How We Know What’s True with Jonathan Rauch
Truth–and the institutions that defend it–are under attack. What can the rest of us do?
In this episode of In Reality, co-hosts Eric Schurenberg and Joan Donovan are joined by Jonathan Rauch, a Senior Fellow at the Brookings Institution and author of ‘The Constitution of Knowledge: A Defense of Truth’.
In this captivating discussion, Jonathan unpacks what is best described as a crisis of knowledge in Western culture, the result of a multi-front challenge to citizens’ ability to distinguish fact from fiction and elevate truth above falsehood.
What has always bound Western societies together in a shared sense of reality, Rauch explains, is a commitment–not to a set of pre-ordained beliefs but rather to a process of constantly testing claims against objective experience to determine which claims are true. Rauch calls this process ‘The Constitution of Knowledge’ because, like the US Constitution, it relies on a system of checks and balances to prevent the truth from being defined only by those in power. Up to this point, we have implicitly trusted institutions like science, medicine, government and media–what Rauch calls “the reality-based community”--to safeguard the process.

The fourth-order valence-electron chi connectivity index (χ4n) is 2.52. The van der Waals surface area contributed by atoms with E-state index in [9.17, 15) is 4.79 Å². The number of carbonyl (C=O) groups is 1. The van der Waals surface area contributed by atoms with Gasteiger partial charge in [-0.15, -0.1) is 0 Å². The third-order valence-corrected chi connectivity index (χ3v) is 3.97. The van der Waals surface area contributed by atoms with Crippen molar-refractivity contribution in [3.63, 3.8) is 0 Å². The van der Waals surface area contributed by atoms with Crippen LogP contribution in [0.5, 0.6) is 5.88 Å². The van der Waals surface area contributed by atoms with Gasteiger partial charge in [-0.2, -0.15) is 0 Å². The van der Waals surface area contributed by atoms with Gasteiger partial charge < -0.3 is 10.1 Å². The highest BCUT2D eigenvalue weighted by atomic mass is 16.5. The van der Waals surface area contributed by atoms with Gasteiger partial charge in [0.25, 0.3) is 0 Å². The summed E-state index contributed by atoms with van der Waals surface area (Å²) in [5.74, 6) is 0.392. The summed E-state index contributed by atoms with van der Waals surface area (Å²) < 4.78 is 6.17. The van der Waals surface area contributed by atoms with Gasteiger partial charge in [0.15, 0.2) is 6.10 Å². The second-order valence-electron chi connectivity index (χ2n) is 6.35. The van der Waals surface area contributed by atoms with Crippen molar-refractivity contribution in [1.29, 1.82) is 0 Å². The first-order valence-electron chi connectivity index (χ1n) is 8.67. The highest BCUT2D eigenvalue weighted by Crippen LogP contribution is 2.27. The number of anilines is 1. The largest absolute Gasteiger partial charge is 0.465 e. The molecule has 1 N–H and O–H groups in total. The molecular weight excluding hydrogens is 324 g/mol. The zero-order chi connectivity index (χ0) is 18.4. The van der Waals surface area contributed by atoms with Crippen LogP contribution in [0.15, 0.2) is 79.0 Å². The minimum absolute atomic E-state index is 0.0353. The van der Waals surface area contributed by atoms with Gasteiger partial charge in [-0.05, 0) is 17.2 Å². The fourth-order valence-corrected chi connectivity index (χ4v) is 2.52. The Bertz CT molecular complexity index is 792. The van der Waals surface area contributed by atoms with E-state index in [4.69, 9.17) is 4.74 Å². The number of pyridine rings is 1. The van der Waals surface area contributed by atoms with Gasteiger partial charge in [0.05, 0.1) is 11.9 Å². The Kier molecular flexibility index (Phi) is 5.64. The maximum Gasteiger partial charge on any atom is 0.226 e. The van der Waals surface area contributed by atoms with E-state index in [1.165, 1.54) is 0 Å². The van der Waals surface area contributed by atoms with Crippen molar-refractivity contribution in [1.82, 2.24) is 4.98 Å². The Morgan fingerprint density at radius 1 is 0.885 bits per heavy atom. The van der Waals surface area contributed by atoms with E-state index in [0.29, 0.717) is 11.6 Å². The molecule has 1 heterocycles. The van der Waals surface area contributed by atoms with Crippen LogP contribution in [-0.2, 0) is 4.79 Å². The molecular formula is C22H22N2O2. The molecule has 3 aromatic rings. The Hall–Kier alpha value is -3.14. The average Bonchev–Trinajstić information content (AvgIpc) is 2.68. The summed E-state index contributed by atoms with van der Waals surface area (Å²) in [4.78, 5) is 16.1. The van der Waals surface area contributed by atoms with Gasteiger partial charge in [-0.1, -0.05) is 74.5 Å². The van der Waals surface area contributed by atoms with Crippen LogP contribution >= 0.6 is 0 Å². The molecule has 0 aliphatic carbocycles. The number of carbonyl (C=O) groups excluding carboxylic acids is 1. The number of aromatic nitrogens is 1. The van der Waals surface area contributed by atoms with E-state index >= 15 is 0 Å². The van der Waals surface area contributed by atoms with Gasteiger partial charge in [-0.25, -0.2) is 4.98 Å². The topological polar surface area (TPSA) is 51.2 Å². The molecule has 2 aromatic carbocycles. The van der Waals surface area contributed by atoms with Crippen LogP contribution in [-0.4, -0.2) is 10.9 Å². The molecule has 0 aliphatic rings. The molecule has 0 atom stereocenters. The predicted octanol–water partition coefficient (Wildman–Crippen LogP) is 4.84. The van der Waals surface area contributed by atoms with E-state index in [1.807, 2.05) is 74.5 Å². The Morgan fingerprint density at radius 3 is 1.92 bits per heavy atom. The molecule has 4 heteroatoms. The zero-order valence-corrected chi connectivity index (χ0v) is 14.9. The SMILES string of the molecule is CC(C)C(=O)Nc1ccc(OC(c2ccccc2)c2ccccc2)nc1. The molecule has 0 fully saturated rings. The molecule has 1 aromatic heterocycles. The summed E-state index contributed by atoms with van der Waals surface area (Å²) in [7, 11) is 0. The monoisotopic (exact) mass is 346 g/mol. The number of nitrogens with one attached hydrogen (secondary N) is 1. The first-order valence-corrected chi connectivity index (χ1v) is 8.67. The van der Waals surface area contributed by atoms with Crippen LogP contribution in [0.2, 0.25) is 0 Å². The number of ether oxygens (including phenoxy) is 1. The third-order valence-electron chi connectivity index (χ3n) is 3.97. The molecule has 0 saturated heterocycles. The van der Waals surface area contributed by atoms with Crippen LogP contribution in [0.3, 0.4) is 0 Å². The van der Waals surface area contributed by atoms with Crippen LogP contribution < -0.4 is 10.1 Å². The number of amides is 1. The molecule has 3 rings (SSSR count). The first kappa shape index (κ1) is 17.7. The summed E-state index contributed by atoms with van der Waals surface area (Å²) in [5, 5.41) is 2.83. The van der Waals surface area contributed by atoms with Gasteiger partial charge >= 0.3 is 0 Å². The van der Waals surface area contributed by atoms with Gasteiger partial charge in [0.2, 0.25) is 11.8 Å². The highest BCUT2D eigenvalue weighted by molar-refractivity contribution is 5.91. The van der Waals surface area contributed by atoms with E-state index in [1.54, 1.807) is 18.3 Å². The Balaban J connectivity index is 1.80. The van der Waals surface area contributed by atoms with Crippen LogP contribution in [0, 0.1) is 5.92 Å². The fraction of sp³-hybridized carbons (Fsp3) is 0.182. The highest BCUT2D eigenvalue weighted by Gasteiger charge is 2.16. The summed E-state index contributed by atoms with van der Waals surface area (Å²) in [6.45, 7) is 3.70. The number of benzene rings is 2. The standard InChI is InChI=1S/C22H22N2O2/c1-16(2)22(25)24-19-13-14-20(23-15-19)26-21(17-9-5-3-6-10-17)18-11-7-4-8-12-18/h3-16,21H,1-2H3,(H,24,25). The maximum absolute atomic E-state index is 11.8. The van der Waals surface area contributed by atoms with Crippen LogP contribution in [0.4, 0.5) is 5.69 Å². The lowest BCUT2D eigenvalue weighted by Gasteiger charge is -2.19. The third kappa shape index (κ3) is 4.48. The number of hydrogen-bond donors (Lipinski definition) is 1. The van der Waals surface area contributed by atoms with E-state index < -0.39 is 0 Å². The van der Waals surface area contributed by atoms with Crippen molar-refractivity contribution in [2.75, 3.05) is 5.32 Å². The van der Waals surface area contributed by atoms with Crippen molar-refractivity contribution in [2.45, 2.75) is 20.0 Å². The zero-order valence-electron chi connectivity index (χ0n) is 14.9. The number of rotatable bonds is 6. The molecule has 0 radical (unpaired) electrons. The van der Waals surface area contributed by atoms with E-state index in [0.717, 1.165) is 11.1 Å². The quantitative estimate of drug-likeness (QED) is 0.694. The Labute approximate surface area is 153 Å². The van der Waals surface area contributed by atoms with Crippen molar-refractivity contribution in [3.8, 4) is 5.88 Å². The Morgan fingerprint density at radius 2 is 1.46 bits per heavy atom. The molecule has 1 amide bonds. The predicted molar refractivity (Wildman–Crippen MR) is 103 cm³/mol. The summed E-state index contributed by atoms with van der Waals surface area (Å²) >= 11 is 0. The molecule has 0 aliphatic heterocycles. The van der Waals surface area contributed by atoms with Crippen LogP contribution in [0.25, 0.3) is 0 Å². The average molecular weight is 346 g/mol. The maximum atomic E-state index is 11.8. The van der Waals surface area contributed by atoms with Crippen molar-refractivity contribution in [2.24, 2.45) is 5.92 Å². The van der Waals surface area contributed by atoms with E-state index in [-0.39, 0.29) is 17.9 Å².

Social media, however, has short-circuited all of this. Social media makes no attempt to test the claims that appear in its content, and instead revels in broadcasting claims to millions online at Internet speed, without regard to whether they are true or not. Social media exalts popularity over expertise, speed over reflection and division over consensus. It’s no surprise that trust in the reality-based community is crumbling, and many citizens are no longer sure where to turn for truth.
By the interview’s end, though, Rauch expresses cautious optimism. At the moment, fake news, misinformation and extremist propaganda (from both sides) seem to have the upper hand. But truth has a singular advantage: It describes the world as it really is. It works–while falsehoods inevitably collide with reality and fail. The reality-based community–and reasonable citizens outside those institutions–have their work cut out for them, Rauch says. But in the end, they will win.